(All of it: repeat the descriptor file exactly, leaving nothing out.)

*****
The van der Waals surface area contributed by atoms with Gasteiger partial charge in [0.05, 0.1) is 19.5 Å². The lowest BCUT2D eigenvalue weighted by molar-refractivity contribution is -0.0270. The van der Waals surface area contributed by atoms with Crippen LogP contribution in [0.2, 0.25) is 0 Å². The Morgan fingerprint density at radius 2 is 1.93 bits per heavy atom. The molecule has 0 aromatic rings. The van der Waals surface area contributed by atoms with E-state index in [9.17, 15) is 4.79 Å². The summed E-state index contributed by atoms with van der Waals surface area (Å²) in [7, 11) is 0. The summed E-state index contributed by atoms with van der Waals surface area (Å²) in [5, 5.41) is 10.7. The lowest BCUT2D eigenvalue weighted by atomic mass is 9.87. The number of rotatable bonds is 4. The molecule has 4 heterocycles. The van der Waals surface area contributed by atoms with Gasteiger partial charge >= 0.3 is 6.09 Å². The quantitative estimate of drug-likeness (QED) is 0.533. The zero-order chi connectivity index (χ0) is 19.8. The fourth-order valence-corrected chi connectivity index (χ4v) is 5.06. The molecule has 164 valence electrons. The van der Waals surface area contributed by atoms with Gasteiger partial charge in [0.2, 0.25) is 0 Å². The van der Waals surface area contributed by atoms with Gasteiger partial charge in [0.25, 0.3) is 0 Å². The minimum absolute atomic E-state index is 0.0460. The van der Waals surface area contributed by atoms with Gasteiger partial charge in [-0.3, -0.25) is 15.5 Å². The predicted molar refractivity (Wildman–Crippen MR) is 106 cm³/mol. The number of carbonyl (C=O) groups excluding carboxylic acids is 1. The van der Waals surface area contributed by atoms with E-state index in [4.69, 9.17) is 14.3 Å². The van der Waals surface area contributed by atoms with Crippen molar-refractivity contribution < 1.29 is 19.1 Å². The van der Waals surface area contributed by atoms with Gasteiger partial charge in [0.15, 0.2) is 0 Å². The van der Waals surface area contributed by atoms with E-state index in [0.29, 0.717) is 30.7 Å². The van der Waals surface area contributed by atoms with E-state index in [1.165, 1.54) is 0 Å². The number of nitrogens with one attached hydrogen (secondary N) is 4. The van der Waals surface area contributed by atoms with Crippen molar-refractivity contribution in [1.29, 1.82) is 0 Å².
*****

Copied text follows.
The van der Waals surface area contributed by atoms with Gasteiger partial charge in [0.05, 0.1) is 19.5 Å². The lowest BCUT2D eigenvalue weighted by molar-refractivity contribution is -0.0270. The van der Waals surface area contributed by atoms with Crippen LogP contribution in [0.2, 0.25) is 0 Å². The Morgan fingerprint density at radius 2 is 1.93 bits per heavy atom. The molecule has 0 aromatic rings. The van der Waals surface area contributed by atoms with E-state index in [9.17, 15) is 4.79 Å². The summed E-state index contributed by atoms with van der Waals surface area (Å²) in [7, 11) is 0. The summed E-state index contributed by atoms with van der Waals surface area (Å²) in [5, 5.41) is 10.7. The lowest BCUT2D eigenvalue weighted by atomic mass is 9.87. The number of rotatable bonds is 4. The molecule has 4 heterocycles. The van der Waals surface area contributed by atoms with Gasteiger partial charge >= 0.3 is 6.09 Å². The quantitative estimate of drug-likeness (QED) is 0.533. The zero-order chi connectivity index (χ0) is 19.8. The fourth-order valence-corrected chi connectivity index (χ4v) is 5.06. The molecule has 164 valence electrons. The van der Waals surface area contributed by atoms with Gasteiger partial charge in [0.2, 0.25) is 0 Å². The van der Waals surface area contributed by atoms with Gasteiger partial charge in [0.25, 0.3) is 0 Å². The minimum absolute atomic E-state index is 0.0460. The van der Waals surface area contributed by atoms with Gasteiger partial charge in [-0.3, -0.25) is 15.5 Å². The predicted molar refractivity (Wildman–Crippen MR) is 106 cm³/mol. The number of carbonyl (C=O) groups excluding carboxylic acids is 1. The van der Waals surface area contributed by atoms with E-state index in [4.69, 9.17) is 14.3 Å². The van der Waals surface area contributed by atoms with Crippen molar-refractivity contribution < 1.29 is 19.1 Å². The van der Waals surface area contributed by atoms with Gasteiger partial charge in [0.15, 0.2) is 0 Å². The van der Waals surface area contributed by atoms with E-state index in [0.29, 0.717) is 30.7 Å². The van der Waals surface area contributed by atoms with E-state index in [1.165, 1.54) is 0 Å². The number of nitrogens with one attached hydrogen (secondary N) is 4. The van der Waals surface area contributed by atoms with Crippen molar-refractivity contribution in [1.29, 1.82) is 0 Å².